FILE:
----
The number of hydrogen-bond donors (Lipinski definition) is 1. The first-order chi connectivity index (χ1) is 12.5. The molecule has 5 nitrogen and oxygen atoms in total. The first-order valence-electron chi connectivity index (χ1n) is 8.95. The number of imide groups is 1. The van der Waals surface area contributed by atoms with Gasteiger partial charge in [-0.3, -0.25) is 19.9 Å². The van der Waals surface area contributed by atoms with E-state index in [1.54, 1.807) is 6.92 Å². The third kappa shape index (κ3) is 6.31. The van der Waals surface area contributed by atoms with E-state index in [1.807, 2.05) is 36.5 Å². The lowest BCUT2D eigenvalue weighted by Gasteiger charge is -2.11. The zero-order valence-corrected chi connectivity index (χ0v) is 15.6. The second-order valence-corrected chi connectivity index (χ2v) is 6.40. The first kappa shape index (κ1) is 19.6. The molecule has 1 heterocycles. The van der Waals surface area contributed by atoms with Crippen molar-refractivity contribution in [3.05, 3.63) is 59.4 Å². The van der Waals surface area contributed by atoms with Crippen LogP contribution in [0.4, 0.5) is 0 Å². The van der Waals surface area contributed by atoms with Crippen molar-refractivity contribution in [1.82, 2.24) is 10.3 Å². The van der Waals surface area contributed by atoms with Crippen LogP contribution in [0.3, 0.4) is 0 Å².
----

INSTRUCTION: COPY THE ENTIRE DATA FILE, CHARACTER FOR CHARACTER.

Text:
The number of hydrogen-bond donors (Lipinski definition) is 1. The first-order chi connectivity index (χ1) is 12.5. The molecule has 5 nitrogen and oxygen atoms in total. The first-order valence-electron chi connectivity index (χ1n) is 8.95. The number of imide groups is 1. The van der Waals surface area contributed by atoms with Gasteiger partial charge in [-0.3, -0.25) is 19.9 Å². The van der Waals surface area contributed by atoms with E-state index in [1.54, 1.807) is 6.92 Å². The third kappa shape index (κ3) is 6.31. The van der Waals surface area contributed by atoms with E-state index in [1.807, 2.05) is 36.5 Å². The lowest BCUT2D eigenvalue weighted by Gasteiger charge is -2.11. The zero-order valence-corrected chi connectivity index (χ0v) is 15.6. The second-order valence-corrected chi connectivity index (χ2v) is 6.40. The first kappa shape index (κ1) is 19.6. The molecule has 1 heterocycles. The van der Waals surface area contributed by atoms with Crippen molar-refractivity contribution in [3.05, 3.63) is 59.4 Å². The van der Waals surface area contributed by atoms with Crippen LogP contribution in [0.4, 0.5) is 0 Å². The van der Waals surface area contributed by atoms with Crippen molar-refractivity contribution in [1.82, 2.24) is 10.3 Å². The van der Waals surface area contributed by atoms with Crippen LogP contribution in [0.3, 0.4) is 0 Å².